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Is There Anything Out There?

  • November 06, 2020

Winter is almost upon us and if you're out looking for bugs and insects you might think there's not much left to photograph. Take a closer look though and you'd be surprised what you can find...

Despite the apparent dearth of wildlife in autumn, this time of year is actually a great time to be out with the macro lens on. The parks are quiet, the colours are vibrant, and the air is crisp without being too cold. If you look closely, in undergrowth, on trees trunks, underneath what is left of the leaves on the trees, you will be amazed what you can find. The fact that insects are fewer just adds to the experience of the search and makes it even more satisfying when you uncover something of interest.

When the sun comes out, looking on illuminated surfaces such as tree trunks will often help locate insects such as flies, which are attracted to warm spots.

Fly

Fly

You probably wont find dragonflies at this time of year but the Crane Fly, close up, can make an equally interesting subject.

Crane Fly

Crane Fly

They can be well camouflaged against the bark of trees such as silver birch. I walk slowly around woodland keeping an eye out for anything of interest.

Crane Fly

Crane Fly

Even harder to spot is the Harvestman. This one seems to be missing a leg.

Harvestman

Harvestman

With their long legs and comparitively tiny bodies, the Harvestman can be difficult to photograph but you can get some interesting shots with them.

Harvestman

Harvestman

Less difficult to spot was this bright green caterpillar, standing out clearly against the tree it was climbing. This is the caterpillar of the Speckled Wood butterfly

Speckled Wood Caterpillar

Speckled Wood Caterpillar

Speckled Wood Caterpillar

Speckled Wood Caterpillar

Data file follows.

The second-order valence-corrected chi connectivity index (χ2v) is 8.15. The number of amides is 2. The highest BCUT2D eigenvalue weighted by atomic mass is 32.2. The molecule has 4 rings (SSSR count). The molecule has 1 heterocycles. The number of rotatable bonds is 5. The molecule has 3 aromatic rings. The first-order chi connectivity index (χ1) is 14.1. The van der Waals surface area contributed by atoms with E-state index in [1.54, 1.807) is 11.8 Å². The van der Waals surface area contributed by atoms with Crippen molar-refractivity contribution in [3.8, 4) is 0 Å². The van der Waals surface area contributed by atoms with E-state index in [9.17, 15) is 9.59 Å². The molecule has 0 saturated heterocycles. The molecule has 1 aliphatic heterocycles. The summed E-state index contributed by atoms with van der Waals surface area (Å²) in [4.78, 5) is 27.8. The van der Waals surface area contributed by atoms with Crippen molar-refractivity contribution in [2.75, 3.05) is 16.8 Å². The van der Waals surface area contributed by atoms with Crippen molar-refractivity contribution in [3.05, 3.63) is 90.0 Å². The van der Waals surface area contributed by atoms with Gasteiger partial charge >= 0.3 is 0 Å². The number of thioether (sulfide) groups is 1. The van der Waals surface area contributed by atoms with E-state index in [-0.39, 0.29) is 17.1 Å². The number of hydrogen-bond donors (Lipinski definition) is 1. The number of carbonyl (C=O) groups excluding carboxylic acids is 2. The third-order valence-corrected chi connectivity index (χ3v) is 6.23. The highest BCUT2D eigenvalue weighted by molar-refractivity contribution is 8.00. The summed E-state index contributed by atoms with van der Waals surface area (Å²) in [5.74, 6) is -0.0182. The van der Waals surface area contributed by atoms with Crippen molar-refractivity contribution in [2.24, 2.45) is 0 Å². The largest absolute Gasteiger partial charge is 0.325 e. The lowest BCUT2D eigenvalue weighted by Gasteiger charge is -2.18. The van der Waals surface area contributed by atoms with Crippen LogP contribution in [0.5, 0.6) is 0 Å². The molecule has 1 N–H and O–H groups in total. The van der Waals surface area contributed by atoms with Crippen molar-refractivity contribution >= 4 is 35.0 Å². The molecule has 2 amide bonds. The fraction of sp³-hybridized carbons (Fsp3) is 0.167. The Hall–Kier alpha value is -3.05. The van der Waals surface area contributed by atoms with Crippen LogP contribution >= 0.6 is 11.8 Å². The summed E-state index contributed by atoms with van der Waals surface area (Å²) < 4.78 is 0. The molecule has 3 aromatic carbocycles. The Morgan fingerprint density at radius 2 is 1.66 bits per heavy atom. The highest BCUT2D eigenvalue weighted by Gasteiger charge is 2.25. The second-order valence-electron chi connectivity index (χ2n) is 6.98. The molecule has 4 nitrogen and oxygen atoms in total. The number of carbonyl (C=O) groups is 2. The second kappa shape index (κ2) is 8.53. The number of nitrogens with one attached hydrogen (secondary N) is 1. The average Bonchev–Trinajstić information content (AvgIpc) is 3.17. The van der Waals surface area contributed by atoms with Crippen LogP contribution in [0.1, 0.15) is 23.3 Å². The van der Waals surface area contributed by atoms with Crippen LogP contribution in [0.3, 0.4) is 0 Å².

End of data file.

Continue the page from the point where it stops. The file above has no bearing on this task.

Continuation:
I spotted a number of other caterpillars, mostly hairy and probably moth caterpillars.

Caterpillar

Caterpillar

This one appears to be a Knott grass moth caterpillar and I found several of these on the same shrub.

Caterpillar

Caterpillar

Although it looks like a caterpillar this tiny creature is actually a Sawfly larvae, identifiable by it's colouring and six front legs.

Sawfly larvae

Sawfly larvae

Near the waters edge I tracked a number of Caddis Fly travelling quickly amongst the brambles and was pleased that I managed to get a few good shots.

Caddis fly

Caddis fly

Bagworm moth larvae are fascinating creatures. They cut up bits of vegetation and twigs to build themselves a home, which they carry around for protection.

Bagworm moth caterpillar

Bagworm moth caterpillar

There are still Shield bugs out there - you can find them hiding in amongst the remaining leaves of the trees.

Shieldbug

Shieldbug

Ants are fewer in number but some are still busy preparing for winter hibernation. This Myrmica ant has a red colouring.

Myrmica ant

Myrmica ant

You can still find wasps out in late October and this large male was out foraging amongst the oak trees.

Median wasp

Median wasp

All in all, a successful day out! The images here are just a selection of those I managed to get. Other finds included many much smaller insects such as green fly, various larvae and beetles and of course plenty of spiders.

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Nature
Mushroom season
  • by Tim Jonas
  • October 30, 2020
  • 0 Comments

October in the UK sees the return of cooler, wetter weather and is the peak time for photographing mushrooms. Whether in the parks or just the garden, there is a huge variety of funghi and here a few that I found.

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